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Duty of Care: Government Must Give Clarity for Staff & Parity For Students NOW!

“The role and responsibility of [staff], in relation to student mental health, is ambiguous and lacking in clarity. This leads to weak and uncertain boundaries and increased risk to students, staff and universities” Student Minds Report, 2018


The Government’s response to our petition for a legal duty of care has further endangered university staff and students. Industry experts revealed in a 2018 report that Duty of Care was not understood in universities, causing stress to staff, and leaving students at risk. Between 400 - 500 students have died by suicide since that report was published. In 2022, Bristol University was found to have breached the Equality Act but argued successfully in Court that it had no duty of care to it’s students.


The government has failed to learn from the past and is misrepresenting the truth on duty of care and the lack of accountability that this entails.


The LEARN Network know that ‘weak and uncertain boundaries’ contributed to the suicides of our children and siblings. Examples include: failure to refer students to support services; not checking declared mental health history; failure to follow-up on consented-to contact with families to gain support; failure to share critical information; ignoring cries for help; dismissal without meetings; not looking for extenuating circumstances with missed or failed exams; and no consideration of mental health in decisions to take action (or not) at key moments. This apparent lack of kindness, care or compassion is a common theme in our stories. We know good practice and compassion exists in the sector, we just need it to be the standard.


Given that 2/3 of suicides are students not known to support services, adding support services alone is not the answer. Universities must support all staff to proactively spot the signs of poor mental health. A legal duty of care would require universities to train all staff to discuss mental health with students, knowing when to ‘hold’ a student and when to ‘signpost’. Staff are after all on the frontline particularly as non-academic causes are oft behind academic problems.


It is time for the law to recognise the special relationship that universities have with their students. Young adults looking to find themselves are investing 10's of thousands in education in universities that offer to set them up for success, but also have the power to fail them. We have a mental health crisis in our young, so it is totally foreseeable that action (or inaction) that affects the student journey would have consequences for student mental health.


Where universities have some measure of control, for example, dismissal, fitness to study, extenuating circumstances and failed exams, they must take reasonable steps to protect the student. Considering impact on the mental health of the student should be a legal duty of care.


The government’s statement has created more confusion, not greater clarity. It does not say anything about the specific type of duty that is being described. Is it a statutory duty – legislated by parliament? If it was, it would be a written law that could easily be looked up, leaving very little room for any dispute over what it entailed. There is no such record. Is it a common law duty - based upon judicial decisions? If it was, it would be a written law, embodied in reports of decided cases, that could easily be looked up. There is no such record. Without a duty of care written in law we are only left with a ‘moral duty’, something that has no relation to the law, such as looking after your family and helping the needy. Universities do have a LEGAL duty of care to their staff, why not to their students? Whatever the government thinks is in place for duty of care, it’s clearly not understood and not enough, and this has been known for over 5 years:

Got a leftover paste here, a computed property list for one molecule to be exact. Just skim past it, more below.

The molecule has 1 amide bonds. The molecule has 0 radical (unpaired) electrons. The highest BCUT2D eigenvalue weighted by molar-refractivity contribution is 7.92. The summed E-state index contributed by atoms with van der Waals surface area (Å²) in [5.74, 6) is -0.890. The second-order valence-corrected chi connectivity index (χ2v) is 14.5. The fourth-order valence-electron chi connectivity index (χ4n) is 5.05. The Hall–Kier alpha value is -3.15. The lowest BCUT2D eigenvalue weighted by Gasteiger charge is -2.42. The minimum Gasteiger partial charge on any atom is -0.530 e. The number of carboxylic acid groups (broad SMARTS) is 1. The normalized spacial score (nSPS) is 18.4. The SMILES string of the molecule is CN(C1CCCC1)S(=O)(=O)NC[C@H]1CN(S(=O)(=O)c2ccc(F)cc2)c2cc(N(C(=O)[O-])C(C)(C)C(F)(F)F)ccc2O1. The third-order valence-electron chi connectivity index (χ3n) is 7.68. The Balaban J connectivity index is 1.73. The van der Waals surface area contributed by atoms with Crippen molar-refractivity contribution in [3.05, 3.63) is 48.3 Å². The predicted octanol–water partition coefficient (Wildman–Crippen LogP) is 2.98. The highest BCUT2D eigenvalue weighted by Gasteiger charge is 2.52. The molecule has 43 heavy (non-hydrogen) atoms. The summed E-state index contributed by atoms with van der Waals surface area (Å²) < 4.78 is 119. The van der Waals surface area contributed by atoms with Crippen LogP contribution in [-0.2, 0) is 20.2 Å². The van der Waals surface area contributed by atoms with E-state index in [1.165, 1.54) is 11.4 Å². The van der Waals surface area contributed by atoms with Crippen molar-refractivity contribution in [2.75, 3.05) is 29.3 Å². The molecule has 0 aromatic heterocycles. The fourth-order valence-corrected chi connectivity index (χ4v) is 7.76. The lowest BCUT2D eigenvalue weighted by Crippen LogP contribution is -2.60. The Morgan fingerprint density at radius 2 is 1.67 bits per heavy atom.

“There is a need for the sector to debate and define the role of the academic in responding to student mental health and consider this within a whole university approach…Universities should clarify what responsibilities academics hold (e.g. around duty of care)” Student Minds Report, 2018.


We are calling for urgent action. The government must debate this matter, provide clarity, and establish a legal duty of care that helps all students whether they are suffering, struggling, or seeking to thrive. A legal duty of care that reduces ‘weak and uncertain boundaries’ and ensures that the mental health of students is considered when making decisions that affect the student journey.


What should change?

Universities UK (‘Whole University Approach’) and Student Minds (University Mental Health Charter) have set out a good agenda for change. The problem is it’s only guidance and not widely adopted. A debate that prioritises key elements of this guidance and informs the need for a legal duty of care would be a huge leap forward.


Why change?

To make universities safer and more compassionate places for every student to enjoy. The government has stated that because the rate of suicide is lower than in the wider population, there should be no legal duty of care to students. This is callous and misinformed. Firstly, dealing with the numbers: 3.2% of students attempt suicide, 6.2% plan suicide and 25% of students have suicidal ideation . This is not a small group! A single death is a tragedy and 100 preventable deaths per year is a compelling argument for change. Secondly, a legal Duty of Care would help all students, whatever physical or mental challenges they are dealing with. And finally, why should staff be covered but not students?


Please help all students, demand ‘parity’ and ‘clarity’ by signing our petition now.


Please contact us at: admin@TheLearnNetwork.org.uk if you have any questions.


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